‘Pining’ for that real evergreen smell easily solved in North Country
Saturday, December 7, 2013 - 5:08 pm


Of all the memorable aromas of the holiday season, nothing evokes its spirit like the perfume of fresh-cut evergreen. Although more than 80 percent of American households where Christmas is observed use artificial trees, around eleven million families still use real trees.

Every species of conifer has its own mixture of sweet-smelling terpenols and esters that account for that “piney woods” perfume. While all natural Christmas trees share many of the same aromatic compounds, some people prefer the smell of a certain type of tree, possibly one they remember from childhood. Even if it turns out that using a polyvinylchloride tree is more eco-friendly than using a natural one, no chemistry lab will ever match the fragrance of fresh pine, fir or spruce in the house.

The origins of the Christmas tree are unclear, but according to the Encyclopedia Britannica, “The use of evergreen trees, wreaths, and garlands to symbolize eternal life was a custom of the ancient Egyptians, Chinese, and Hebrews. Tree worship was common among the pagan Europeans and survived their conversion to Christianity in the Scandinavian customs of decorating the house and barn with evergreens at the New Year to scare away the devil and of setting up a tree for the birds during Christmas.”

In Eastern Europe in the 15th century, decorated Christmas trees were erected inside guild halls. Then in 16th century Germany, Martin Luther apparently helped kindle, so to speak, the custom of the indoor home Christmas tree by bringing an evergreen tree into his house and decorating it with candles. For centuries, Christmas trees were brought into the house on Dec. 24 and were not removed until after the Christian feast of Epiphany on Jan. 6.

In terms of New York State favorites, the firs—Douglas, balsam, and Fraser—are very popular, being the most aromatic evergreens. When kept in water, firs all have excellent needle retention. Scots and white pine also keep their needles well. While our native white pine is more fragrant than Scots, the latter far outsells the former, possibly because the sturdy Scots can bear quite a load of decorations without its branches drooping. Spruces have strong branches, but quickly shed their needles. They naturally have a good Christmas-tree shape, though none of them is very scented; in fact some think white spruce smells unpleasant.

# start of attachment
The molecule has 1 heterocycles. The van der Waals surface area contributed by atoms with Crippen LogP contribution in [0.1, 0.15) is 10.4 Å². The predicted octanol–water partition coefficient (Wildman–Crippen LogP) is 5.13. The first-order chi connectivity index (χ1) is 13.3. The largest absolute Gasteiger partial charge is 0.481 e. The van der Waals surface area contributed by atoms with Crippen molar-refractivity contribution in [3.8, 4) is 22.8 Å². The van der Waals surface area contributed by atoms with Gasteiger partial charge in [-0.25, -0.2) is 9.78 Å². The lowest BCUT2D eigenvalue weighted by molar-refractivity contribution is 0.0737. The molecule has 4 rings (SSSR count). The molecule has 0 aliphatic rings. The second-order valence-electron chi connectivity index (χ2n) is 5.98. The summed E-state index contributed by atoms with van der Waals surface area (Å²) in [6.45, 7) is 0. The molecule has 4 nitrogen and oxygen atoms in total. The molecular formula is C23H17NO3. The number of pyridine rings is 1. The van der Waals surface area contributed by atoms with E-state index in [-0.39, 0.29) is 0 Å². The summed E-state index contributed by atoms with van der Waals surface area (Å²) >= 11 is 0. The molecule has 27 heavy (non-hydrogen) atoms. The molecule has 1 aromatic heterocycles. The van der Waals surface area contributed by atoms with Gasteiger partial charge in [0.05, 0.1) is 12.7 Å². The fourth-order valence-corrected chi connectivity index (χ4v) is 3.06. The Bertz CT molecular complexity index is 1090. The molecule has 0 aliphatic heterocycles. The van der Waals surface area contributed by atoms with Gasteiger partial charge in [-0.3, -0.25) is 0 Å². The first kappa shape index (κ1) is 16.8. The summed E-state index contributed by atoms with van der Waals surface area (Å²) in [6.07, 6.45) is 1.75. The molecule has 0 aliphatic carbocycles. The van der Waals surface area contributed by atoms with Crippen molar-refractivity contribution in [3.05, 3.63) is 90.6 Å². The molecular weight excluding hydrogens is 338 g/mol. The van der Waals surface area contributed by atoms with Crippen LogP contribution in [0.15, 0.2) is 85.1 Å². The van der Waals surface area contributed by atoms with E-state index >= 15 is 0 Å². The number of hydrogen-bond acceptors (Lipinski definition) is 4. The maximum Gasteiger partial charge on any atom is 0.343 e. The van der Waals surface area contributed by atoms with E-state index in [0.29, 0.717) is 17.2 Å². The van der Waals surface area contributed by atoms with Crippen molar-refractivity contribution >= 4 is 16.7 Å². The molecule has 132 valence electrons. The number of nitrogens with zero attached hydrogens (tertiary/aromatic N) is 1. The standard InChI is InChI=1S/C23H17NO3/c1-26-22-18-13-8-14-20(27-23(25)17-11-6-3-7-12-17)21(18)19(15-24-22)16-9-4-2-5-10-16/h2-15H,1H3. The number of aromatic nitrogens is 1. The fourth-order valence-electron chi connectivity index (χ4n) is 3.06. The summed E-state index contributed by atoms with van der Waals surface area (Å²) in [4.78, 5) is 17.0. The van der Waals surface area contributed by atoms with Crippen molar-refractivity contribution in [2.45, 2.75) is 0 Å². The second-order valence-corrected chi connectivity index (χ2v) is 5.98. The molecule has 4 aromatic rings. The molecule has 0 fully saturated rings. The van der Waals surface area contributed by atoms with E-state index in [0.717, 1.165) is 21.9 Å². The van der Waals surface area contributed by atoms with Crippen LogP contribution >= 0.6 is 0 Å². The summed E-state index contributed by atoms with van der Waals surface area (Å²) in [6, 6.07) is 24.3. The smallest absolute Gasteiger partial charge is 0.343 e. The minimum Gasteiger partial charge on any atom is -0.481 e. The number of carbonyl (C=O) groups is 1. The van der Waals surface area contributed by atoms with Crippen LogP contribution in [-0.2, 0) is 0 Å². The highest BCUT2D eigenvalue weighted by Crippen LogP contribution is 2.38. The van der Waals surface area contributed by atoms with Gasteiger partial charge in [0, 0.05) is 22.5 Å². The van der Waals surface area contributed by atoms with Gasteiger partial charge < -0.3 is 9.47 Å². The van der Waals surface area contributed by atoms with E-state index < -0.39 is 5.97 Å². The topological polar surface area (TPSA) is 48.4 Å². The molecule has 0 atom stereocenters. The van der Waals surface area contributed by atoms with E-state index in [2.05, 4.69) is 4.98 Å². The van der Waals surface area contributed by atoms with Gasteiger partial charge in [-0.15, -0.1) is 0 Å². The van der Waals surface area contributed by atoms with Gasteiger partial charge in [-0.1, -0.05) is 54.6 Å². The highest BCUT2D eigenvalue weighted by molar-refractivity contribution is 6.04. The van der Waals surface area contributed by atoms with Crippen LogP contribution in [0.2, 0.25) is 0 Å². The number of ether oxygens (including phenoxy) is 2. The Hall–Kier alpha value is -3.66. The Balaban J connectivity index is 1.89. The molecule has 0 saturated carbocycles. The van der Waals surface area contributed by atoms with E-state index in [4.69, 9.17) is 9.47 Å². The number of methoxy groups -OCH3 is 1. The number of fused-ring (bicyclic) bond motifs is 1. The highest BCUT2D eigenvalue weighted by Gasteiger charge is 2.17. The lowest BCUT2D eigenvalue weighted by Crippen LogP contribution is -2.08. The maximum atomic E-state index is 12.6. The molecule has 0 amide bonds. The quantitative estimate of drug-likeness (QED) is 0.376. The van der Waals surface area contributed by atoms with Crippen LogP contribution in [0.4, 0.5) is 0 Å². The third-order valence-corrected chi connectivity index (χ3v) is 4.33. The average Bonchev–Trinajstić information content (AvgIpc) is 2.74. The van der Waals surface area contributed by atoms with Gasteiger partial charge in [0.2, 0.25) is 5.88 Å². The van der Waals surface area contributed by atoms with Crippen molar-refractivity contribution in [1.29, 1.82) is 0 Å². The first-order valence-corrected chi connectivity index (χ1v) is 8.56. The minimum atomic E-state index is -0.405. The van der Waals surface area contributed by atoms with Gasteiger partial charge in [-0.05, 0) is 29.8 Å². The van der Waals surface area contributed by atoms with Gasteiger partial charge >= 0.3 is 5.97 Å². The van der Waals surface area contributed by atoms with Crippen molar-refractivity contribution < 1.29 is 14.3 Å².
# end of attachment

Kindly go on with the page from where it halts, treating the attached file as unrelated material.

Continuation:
This year, conifers in our region produced an unusually heavy cone crop. Even some young trees of Christmas-tree size are heavily ‘decorated’ with cones. If you cut a tree locally you can probably find one laden with its own natural ornaments if that appeals to you.

For the most fragrance and the least mess (and fire hazard), cut a one- to two-inch “cookie” off the butt end before placing the tree in water, and top off the reservoir every two days. Products claiming to improve needle retention don’t work, according to research, so save your money. You’ll also save with LED tree lights, as they use much less power than conventional ones. Plus, they don’t dry out the tree nearly as fast.

Fire-safety advocates say to keep the tree away from heat sources, including electronics, and turn off the tree lights when you leave the room, even if only for a minute.

Whatever your holiday traditions, may your family, friends, and evergreens all be well-hydrated, sweet-scented and a source of good cheer.

Paul Hetzler is a forester and a horticulture and natural resources educator for Cornell Cooperative Extension of St. Lawrence County.